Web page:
What are Cannabis Concentrates?
Cannabis concentrates are high-potency extracts taken from the cannabis plant. They are part of an ever evolving world of cannabis consumption, but they’re nothing new. Hashish—a semi-solid extract composed of resin and oil—has been extracted from the cannabis flower and consumed for centuries.
Cannabis concentrates offer purity, potency and versatility. While their origin may be ancient, the modern methods of extraction and consumption are on a completely different level from the extracts of old. This blog post will give you the rundown on cannabis concentrates and why you might want to give them a try.
A Brief History of Concentrates
Long before our era of advanced extraction methods, age-old civilisations had their hands deep in producing rudimentary concentrates. The Middle East, with its sun-baked desserts and ancient bazaars, echoed with tales of hashish. Prepared with care and consumed with reverence, these early concentrates provided a glimpse into the plant’s future potential.
Early methods included things such as walking through cannabis fields with hands outstretched, allowing the flowers to brush up against the outstretched palms. After enough time, the amount of sticky resin that built up on the hands would be enough to roll into balls or sticks. Aside from various ancient spiritual rituals, the hashish was used for the same reasons we use cannabis today; as a remedy for pain and other ailments, and for recreation and enjoyment.
What Exactly are Cannabis Concentrates?
Cannabis concentrates are products derived from the cannabis plant that have been processed to retain only the most desirable compounds. These are primarily cannabinoids and terpenes. By extracting these compounds you are able to remove excess plant material and other impurities.
The majority of cannabinoids and terpenes are found in trichomes, tiny, clear hairs that stick out from the flowers and leaves of the plant. Trichomes serve as the cannabis plant’s defence mechanism, but they are also the source of its potency. Trichomes resemble tiny crystals under magnification and are sometimes referred to as “kief” when collected.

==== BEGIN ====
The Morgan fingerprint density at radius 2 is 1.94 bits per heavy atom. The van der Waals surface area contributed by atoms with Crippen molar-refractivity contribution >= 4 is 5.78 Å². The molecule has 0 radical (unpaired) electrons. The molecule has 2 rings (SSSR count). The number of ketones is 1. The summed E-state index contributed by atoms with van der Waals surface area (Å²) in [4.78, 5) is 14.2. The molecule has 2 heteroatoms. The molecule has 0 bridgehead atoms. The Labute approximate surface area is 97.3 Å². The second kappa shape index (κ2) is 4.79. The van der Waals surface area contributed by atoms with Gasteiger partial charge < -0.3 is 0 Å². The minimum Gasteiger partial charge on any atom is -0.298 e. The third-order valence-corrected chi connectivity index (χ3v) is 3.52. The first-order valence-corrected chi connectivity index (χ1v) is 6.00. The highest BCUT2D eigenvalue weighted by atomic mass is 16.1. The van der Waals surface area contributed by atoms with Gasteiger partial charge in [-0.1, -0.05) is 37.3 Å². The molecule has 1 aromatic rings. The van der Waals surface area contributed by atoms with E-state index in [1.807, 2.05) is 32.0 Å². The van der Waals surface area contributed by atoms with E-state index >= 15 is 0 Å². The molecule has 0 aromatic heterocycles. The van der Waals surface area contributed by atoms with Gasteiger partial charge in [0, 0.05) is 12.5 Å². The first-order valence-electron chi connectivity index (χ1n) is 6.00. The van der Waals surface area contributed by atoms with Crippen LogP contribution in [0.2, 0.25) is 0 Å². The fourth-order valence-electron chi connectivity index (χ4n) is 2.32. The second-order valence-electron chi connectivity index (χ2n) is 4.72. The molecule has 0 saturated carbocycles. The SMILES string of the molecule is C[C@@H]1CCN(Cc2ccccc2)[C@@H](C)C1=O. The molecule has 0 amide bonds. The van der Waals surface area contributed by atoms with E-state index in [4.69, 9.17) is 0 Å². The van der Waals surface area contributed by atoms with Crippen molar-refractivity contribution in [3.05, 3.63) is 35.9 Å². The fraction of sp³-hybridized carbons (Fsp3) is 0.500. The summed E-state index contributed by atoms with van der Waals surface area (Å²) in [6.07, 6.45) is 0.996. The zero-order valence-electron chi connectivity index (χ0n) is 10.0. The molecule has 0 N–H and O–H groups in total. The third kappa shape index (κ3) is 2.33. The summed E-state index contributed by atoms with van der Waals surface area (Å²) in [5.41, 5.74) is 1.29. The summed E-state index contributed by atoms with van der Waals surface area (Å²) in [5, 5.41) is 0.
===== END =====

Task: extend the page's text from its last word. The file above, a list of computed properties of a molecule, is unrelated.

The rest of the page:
Cannabis concentrates are made up of many different chemical compounds, but the primary compounds that play a role in the effects you feel are Cannabinoids and Terpenes.
Cannabinoids: These are chemical compounds that interact with the Endocannabinoid system in the human body. The most well-known cannabinoids are THC (Tetrahydrocannabinol) and CBD (Cannabidiol), but there are over 100 different cannabinoids in the cannabis plant. THC is primarily responsible for the psychoactive effects or the “high” one experiences from consuming cannabis.
Terpenes: These are aromatic compounds found in many plants, not just cannabis. In cannabis, they contribute to the scent, flavour, and can also modify the effects of cannabinoids, a phenomenon known as the “entourage effect.”
Are Cannabis Concentrates Better?
There isn’t really one single “best way” to consume your cannabis. All forms are going to come with their pros and cons. One major concern for cannabis concentrate users, especially newbies, is dosing. It’s far easier to consume too much at once using concentrates, due to the fact that they are so potent and it only takes a very small amount to achieve the desired effect.
That being said there are also many benefits to using cannabis concentrates.
Advantages of Cannabis Concentrates:
- Potency: Due to the concentration of cannabinoids, these products can offer a much more potent experience compared to traditional flower consumption.
- Flavour and Experience: Because terpenes are also concentrated, many users believe that the flavour and aromatic experience of concentrates is heightened.
- Cleaner Consumption: When you remove plant matter, you’re bypassing potential contaminants and also reducing the amount of non-cannabinoid combustion. This often results in a smoother, cleaner inhalation experience, especially when vaporised.
- Efficiency: Because of their potency, less product is needed to achieve the desired effect. This can make consumption more efficient and, in some cases, more cost-effective in the long run.
- Discretion: Many concentrates, especially when vaporised, produce a less pungent odour than traditional smoking, offering a more discreet method of consumption.
Bypassing the Bud